There are definitely many beautifully sui generis artworks at the Park View Gallery, but Angie Terry’s beaded jewelry and Pesanky eggs are not only fresh for the eyes, but are also dangerously addictive. Those pieces of necklaces, earrings and bracelets assume a grand luminosity and exude the sort of elegance that become instantly coveted. There’s also her gorgeous designs as well as her skillful use of color palettes, creating something for every women. Be sure to visit the gallery to see what I’m talking about — the photos do little justice.
How did you get into making jewelries?
I started stringing necklaces a few years ago… Just doing what I could from books I looked at or jewelry I saw but couldn’t afford. Then, about 3 years ago, I took a beginning bead weaving class at One Stop Bead Shop in Columbus, and I fell in love with bead weaving. From there, I checked out as many books as I could find on the topic from the library, and taught myself a lot of stitches! My mom taught me how to sew as a girl, and I used to do cross-stitch a lot. These needle skills of my past have served me well in bead weaving, which is really creating fabric with beads and thread.
What’s in your toolbox?
My toolbox is full of pliers and needles, thread and wire, all kinds of little findings and beads and more beads. I have a hard time keeping all the beads and projects organized. I’d rather just be “making” than taking the time to keep everything in order, so my studio is a little messy!
Who are you thinking about when you are designing a piece of jewelry?
When I design jewelry, I think about all the beautiful pieces I’ve seen in books, done by the masters. I try to keep in mind all the things that work so well in the pieces I admire—balance in color and overall shape. I want all my work to look tasteful and elegant. But you asked “who” I think of. If the piece is commissioned, I think about the woman who will be wearing my work. For my other work…only one piece in particular focused on a person—Autumn weave, which is freeform peyote stitch over a glass vase. This sculpture was made after the untimely death of a close friend’s husband. I mourned him throughout the winter I made it, and I think of him when I look at this piece.
Who are your favorite jewelry designers?
The two great bead weavers I know are Lisa Busch, owner of One Stop Bead Shop, and Jeanette Cook, a beadwork artist from California. I took a class from Jeanette Cook at One Stop a couple of summers ago. She is an inspiring beadwork artist who makes her living with her art. Other beadwork artists I know only through books, but would love to meet are Carol Wilcox Wells, Theresa Flores Geary, and Laura McCabe.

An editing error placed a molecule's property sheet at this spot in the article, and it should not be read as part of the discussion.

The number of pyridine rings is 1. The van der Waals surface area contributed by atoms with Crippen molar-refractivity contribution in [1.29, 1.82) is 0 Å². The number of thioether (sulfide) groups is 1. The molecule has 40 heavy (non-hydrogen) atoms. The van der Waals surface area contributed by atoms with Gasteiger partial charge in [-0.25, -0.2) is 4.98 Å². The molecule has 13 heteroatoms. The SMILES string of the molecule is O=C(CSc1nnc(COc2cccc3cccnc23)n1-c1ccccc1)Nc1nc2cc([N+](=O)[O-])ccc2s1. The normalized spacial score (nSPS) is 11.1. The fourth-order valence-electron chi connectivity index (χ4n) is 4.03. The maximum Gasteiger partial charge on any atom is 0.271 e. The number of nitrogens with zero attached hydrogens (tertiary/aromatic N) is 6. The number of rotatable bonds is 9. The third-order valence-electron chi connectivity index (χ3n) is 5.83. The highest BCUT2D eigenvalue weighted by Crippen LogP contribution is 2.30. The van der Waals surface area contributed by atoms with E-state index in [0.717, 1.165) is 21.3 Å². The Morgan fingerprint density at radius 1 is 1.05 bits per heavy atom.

Where do you find inspirations?
I find inspiration in nature, my garden, photographs of others’ work and other types of jewelry. I try to take what I like from others’ work without copying their work–the balance, color pallet, shapes. A lot of my work mimics natural forms: insects, flowers, seashells. Nature is the biggest influence in my work.
You are branching into different works of art, including painting Pysanky eggs. What other things are you looking into currently?
I’ve been doing pysanky for about 5 years now, since local artist Deborah Lassiter taught me how to make Ukrainian Eggs. I am a life-long doodler, so this art form fit my skill-base. I love to draw and paint, but haven’t done much of that in recent years on any large-scale. I love calligraphy, and learned that as a teen—this is a skill I still use from time to time, and have even used it on some of my batik eggs. I still sew and quilt some, so I have a stash of fabric. Enjoying a lot of different mediums adds to the mess in my workspace!
What would be your dream creative project?
I dream about doing more painting and drawing on a larger scale. I dream about so many beaded works that I just haven’t have time for. My kids are young, so my primary focus is on raising them right now. I hope I live long enough (and my eyesight holds out!) to make all the work on my dream list!
Interviewed by Connie Q.